January 4, 2024/Cancer/Innovations

Update on Phase 1 Trial of Preventive Breast Cancer Vaccine

Additional fine-tuning and recruiting of new patient groups underway


Current results from the phase 1 clinical trial of a novel vaccine under investigation at Cleveland Clinic were presented at the San Antonio Breast Cancer Symposium on December 6, 2023. The trial was created to determine the vaccine’s safety and dosage profiles in patients with early triple-negative breast cancer (TNBC) and is funded by the U.S. Department of Defense.


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The ultimate goal of the vaccine is to prevent TNBC, the most aggressive and lethal type of breast cancer. The theory behind the vaccine is called “the retired-protein hypothesis, and was advanced by the late Vincent Tuohy, PhD, who was an immunologist at Cleveland Clinic’s Lerner Research Institute.

“The hypothesis is there are proteins that are produced in the body only at specific times and in specific tissues and not at other times and in other tissues,” says G. Thomas Budd, MD, an oncologist at Cleveland Clinic Cancer Institute and the trial’s lead investigator. “Those proteins are over expressed in some cancers largely derived from the tissues in which the protein is normally expressed.”

The protein α-lactalbumin “is made in lactating breasts, but not at other times or in other tissues,” says Dr. Budd. In women past child-bearing age, α-lactalbumin is no longer expressed and is thus undetectable in normal, aging breast tissue. However, α-lactalbumin is expressed at high levels in more than 70% of TNBC tumors, and less frequently in some other breast cancers as well.

Dr. Tuohy’s research found that targeting α-lactalbumin in murine models was effective in preventing breast tumors and inhibited growth of existing breast tumors. These outcomes inspired the vaccine’s invention. “We are developing a vaccine against α-lactalbumin, trying to attack those cancer cells that make too much of this protein, thinking that because the protein is not being made unless the woman is lactating, then it should be safe,” Dr. Budd says.

Usable dose level

The purpose of this phase 1 clinical trial is to determine the dose to use in future studies. “To prove that the vaccine works takes a big study, but the first step is to get the dose right,” says Dr. Budd. “That usable dose will be based on side effects and the ability to incite an immune response against α-lactalbumin.”

The side effects of the vaccine in the trial have all been local injection site reactions. “At the higher doses, these reactions are not acceptable; at the lower doses, they are mild and acceptable,” Dr. Budd says.

Though they have a usable dose level, Dr. Budd and his team are still trying to fine-tune it by exploring additional variations of the doses of the two components of the injection.

Immune response

More than half of the patients in the trial produced T-cell responses against α-lactalbumin based on ELISpot assays.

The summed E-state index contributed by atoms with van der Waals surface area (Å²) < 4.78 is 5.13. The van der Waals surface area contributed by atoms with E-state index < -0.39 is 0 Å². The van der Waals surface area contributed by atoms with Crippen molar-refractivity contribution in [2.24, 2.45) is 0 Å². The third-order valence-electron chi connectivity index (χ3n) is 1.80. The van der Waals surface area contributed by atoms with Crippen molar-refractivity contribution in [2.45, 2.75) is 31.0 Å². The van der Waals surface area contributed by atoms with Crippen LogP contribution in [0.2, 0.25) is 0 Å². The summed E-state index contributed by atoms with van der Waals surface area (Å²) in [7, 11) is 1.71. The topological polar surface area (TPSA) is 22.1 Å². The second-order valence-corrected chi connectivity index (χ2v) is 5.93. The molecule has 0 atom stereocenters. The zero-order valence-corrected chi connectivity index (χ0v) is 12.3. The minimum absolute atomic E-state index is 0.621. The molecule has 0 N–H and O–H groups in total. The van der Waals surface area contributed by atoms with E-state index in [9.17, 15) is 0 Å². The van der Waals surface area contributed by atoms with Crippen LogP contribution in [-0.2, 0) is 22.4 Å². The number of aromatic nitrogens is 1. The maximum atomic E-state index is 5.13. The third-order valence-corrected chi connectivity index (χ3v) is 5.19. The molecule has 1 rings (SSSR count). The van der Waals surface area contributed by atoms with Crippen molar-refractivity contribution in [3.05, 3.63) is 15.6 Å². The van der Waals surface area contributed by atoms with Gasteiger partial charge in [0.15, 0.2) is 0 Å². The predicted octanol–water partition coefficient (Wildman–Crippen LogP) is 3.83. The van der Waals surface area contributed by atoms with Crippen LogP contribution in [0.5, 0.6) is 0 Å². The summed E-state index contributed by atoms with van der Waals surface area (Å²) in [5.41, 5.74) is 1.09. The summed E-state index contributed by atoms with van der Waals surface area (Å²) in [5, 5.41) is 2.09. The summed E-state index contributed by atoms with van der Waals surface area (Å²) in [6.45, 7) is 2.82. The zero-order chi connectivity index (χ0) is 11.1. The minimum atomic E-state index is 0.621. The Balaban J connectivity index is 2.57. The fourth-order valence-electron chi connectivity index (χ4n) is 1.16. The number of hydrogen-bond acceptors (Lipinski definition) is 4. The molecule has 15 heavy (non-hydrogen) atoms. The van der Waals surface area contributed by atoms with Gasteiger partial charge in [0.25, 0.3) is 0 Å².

“We’re looking specifically at the ability to induce T-cells to produce interferon gamma or IL-17,” says Dr. Budd. “Humoral responses have not been major, but we think that the T-cell response is more important and we’re defining the dose based on the ELISpot response.”

Enrolling new patients

The trial has been studying patients with a history of early-stage TNBC who have completed treatment but are at risk of recurrence and are within three years of diagnosis or initiation of treatment.


Now the research team is accruing two new groups of patients, some of whom will start within the next month.

The first group is cancer-free patients who are at genetic risk for breast cancer and have elected to undergo bilateral prophylactic mastectomy. These are primarily women with BRCA1, BRCA2 and PALB2 mutations.

“These patients will still undergo their planned surgery, which is of demonstrated utility, but we will vaccinate them, look at their immune response, and look for any evidence of inflammation in the resected breast tissue,” Dr. Budd says. “This is a safety study too because we worry there could be inflammation in the breast if there are areas of lactation that are undetected and unsuspected.”

The second group includes patients with early-stage TNBC who have received preoperative chemoimmunotherapy and surgery and are being treated with pembrolizumab postoperatively. They still have residual cancer in the breast tissue, making them at risk of recurrence due to possible microscopic metastases.

“These patients routinely receive immunotherapy with pembrolizumab postoperatively, so we will be giving the vaccine concurrently with the pembrolizumab,” says Dr. Budd.

Future directions

Dr. Budd’s long-term hopes for the vaccine are that the risk of recurrence can be reduced in patients with TNBC and that the risk of getting TNBC at all can be decreased. “But I emphasize long-term,” he says, noting the lengthy process involved.

Additional studies are being planned, including a randomized trial in patients who have residual cancer in their breast after preoperative chemoimmunotherapy and surgery, Dr. Budd says. These patients would all receive standard-of-care immunotherapy with pembrolizumab and then be randomized, with half receiving only immunotherapy and half receiving the α-lactalbumin vaccine along with immunotherapy.

“This would allow us to see whether the α-lactalbumin-treated patients did better than those who are getting standard-of-care treatment alone,” says Dr. Budd. “We would also like to launch a prevention trial, but that’s further off.”

For more information and participation criteria, visit clinicaltrials.gov.


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